Memories of Minnie
A lady with Alzheimer's

Searching for the person behind the dementia: condensed from a speech delivered by the then President Barb Angell at the opening of an annual conference of the Alzheimer's Association of Australia.

Minnie at 79This is a person with severe dementia. "Person" is the key word... this is a person with dementia, and the Alzheimer's Association's mission is to improve the quality of life for people with dementia and their carers...

Relating to the person before the disease:
At last year's Alzheimer's National Conference in Sydney I attended a session where I heard a professional ask a question preceded by the words: "There was this multi-infarct talking to a Picks disease..." A multi-infarct? A Picks disease? This "professional" had forgotten that she was referring to two people... two people who happened to have dementia... and I am going to make an appeal to all of you now: during the next few days while you consider the theme of this conference "Practical solutions in dementia care" never lose sight of the person with dementia. "Practical" solutions are all well and good - but don't forget that you are dealing with people. Professional care in residential facilities, and within the community, can never find practical solutions as long as we relate to the disease instead of the person. That person is a human being with a complete background, a lifetime of history.

So, we come back to our person with dementia. I happen to know her history very well. She enjoyed theatre and concerts, she collected fine porcelain and appreciated antique furniture. She was an expert dress designer and dressmaker. I knew her very well. She was my mother. Don't lose sight of the person behind the dementia. That person is still there. Maybe they're hiding behind a door which closes a little further each day; but until that door finally shuts tight at the moment of death a narrow path to communication always remains open.


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The Carer's expertise:
Tap into the expertise of the Carer. The Carer knows the person with dementia better than anyone else. My father was the principal carer of my mother and he looked after her at home until she died - at huge cost to his own health. Sometimes Mum referred to him as "that man". We came to recognize this as an indication that she was distressed by him for some reason, and we'd try to find out why. If she called him "my brother" it meant that she was happy, and we knew this because she adored both of her brothers - as, indeed, she adored Dad. They were as happily married as any two people can be for more than fifty years. Likewise she sometimes referred to me as either "that woman" or "my friend". "That woman" gave us some amusement, because I was staying in the granny apartment at the back of the house and Mum couldn't equate the "friend" she saw inside the house with "that woman" living in the apartment - and she was quite convinced that Dad was keeping a fancy woman.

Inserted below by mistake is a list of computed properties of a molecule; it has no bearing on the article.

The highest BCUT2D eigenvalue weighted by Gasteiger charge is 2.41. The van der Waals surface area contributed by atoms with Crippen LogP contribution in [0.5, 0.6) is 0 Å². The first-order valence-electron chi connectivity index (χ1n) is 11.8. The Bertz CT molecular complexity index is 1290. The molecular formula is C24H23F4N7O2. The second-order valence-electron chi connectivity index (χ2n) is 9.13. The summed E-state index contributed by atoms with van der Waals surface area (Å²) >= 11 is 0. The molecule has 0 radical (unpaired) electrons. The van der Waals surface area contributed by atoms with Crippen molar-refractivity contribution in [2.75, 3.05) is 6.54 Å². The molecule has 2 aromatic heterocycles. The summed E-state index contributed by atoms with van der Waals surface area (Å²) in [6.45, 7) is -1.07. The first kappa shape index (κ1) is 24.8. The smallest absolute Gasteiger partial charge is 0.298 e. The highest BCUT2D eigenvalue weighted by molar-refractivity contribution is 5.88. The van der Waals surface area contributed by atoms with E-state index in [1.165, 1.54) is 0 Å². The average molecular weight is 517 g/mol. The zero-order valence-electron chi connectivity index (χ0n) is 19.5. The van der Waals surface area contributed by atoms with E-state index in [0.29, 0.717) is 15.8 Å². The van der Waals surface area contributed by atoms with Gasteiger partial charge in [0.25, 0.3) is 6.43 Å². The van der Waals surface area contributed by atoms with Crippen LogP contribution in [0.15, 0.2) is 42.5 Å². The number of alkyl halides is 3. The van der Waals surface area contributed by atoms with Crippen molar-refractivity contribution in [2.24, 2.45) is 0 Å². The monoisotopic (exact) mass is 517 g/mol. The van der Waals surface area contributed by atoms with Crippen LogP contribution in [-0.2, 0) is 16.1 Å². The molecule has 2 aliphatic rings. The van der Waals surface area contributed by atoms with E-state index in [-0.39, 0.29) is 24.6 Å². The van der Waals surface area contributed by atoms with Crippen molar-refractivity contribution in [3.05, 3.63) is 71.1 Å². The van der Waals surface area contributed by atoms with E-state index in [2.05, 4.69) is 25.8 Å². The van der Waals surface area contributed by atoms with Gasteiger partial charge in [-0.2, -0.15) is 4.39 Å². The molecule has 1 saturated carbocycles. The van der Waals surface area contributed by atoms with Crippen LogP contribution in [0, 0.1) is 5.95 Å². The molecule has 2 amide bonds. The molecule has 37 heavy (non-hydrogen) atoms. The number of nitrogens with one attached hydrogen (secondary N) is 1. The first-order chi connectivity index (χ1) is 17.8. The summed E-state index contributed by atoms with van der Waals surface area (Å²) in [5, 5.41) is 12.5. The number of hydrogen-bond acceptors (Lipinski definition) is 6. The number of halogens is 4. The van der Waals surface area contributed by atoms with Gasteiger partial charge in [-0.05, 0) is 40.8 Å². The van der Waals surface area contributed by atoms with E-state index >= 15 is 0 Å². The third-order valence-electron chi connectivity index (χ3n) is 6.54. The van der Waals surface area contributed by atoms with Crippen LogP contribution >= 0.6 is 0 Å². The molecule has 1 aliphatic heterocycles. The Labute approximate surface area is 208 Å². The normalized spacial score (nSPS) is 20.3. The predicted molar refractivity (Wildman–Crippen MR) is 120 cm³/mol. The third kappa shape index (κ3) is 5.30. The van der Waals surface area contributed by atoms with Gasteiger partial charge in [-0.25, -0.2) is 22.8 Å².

A catastrophic reaction:
We, as a family, had the extra information that helped us to interpret many of Mum's reactions. Not all of them, obviously. There was one story which Mum constantly tried to tell me and I couldn't make sense of it. She'd point to her wrists and grimace and talk about a "big place" which she associated with something unpleasant. At the time my sister was away on business and my father was in hospital so I had no-one to consult about it. I interpreted the wrist gesture as a reference to a bracelet or bangle. Mum would soon be distracted by this pleasant reference and abandon the obviously unpleasant association. Later, when my sister and I were able to compare notes, it transpired that as an emergency measure some weeks before, Mum had been put into respite care. Almost immediately my sister had received a distress call from the Nursing Home complaining that Mum was violent and they couldn't cope with her. When my sister arrived (and this involved an instant car trip of more than five hundred miles from Adelaide to Melbourne) she found that they'd placed Mum under physical and chemical restraint. Yet Mum was gentle, never violent towards us. She probably thought she was being abandoned. But maybe, just maybe, more sympathetic or empathetic handling on the part of the Nursing Home staff, an effort to communicate with her and set her mind at ease, might have avoided this episode.


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Conveying the message:
Every person with dementia was once a whole person, functioning the same as you and me. We're dealing with the breakdown, or decay if you like, of a human intellect. This is subtly different from dealing with a person who's been intellectually challenged from birth. That person has probably improved to this point and, with care and training, may continue to improve. A dementia sufferer can only deteriorate both intellectually and physically. However bits and pieces of that person remain throughout the course of the disease. And it is these bits and pieces of intellect, of sensibility, of the person that we must continue to contact. People with dementia are aware of their own deterioration and, with true human resourcefulness, they compensate. For instance my mother, who clutches her wrist and says "this thing here..." she can no longer recall the right words but she can still construct part of a sentence which conveys the message if you listen hard enough. During the next few days, by all means consider "Practical Solutions in dementia care"... and please include in those Practical Solutions a growing awareness of the person who happens to have dementia.

Minnie at 20
Minnie aged 20

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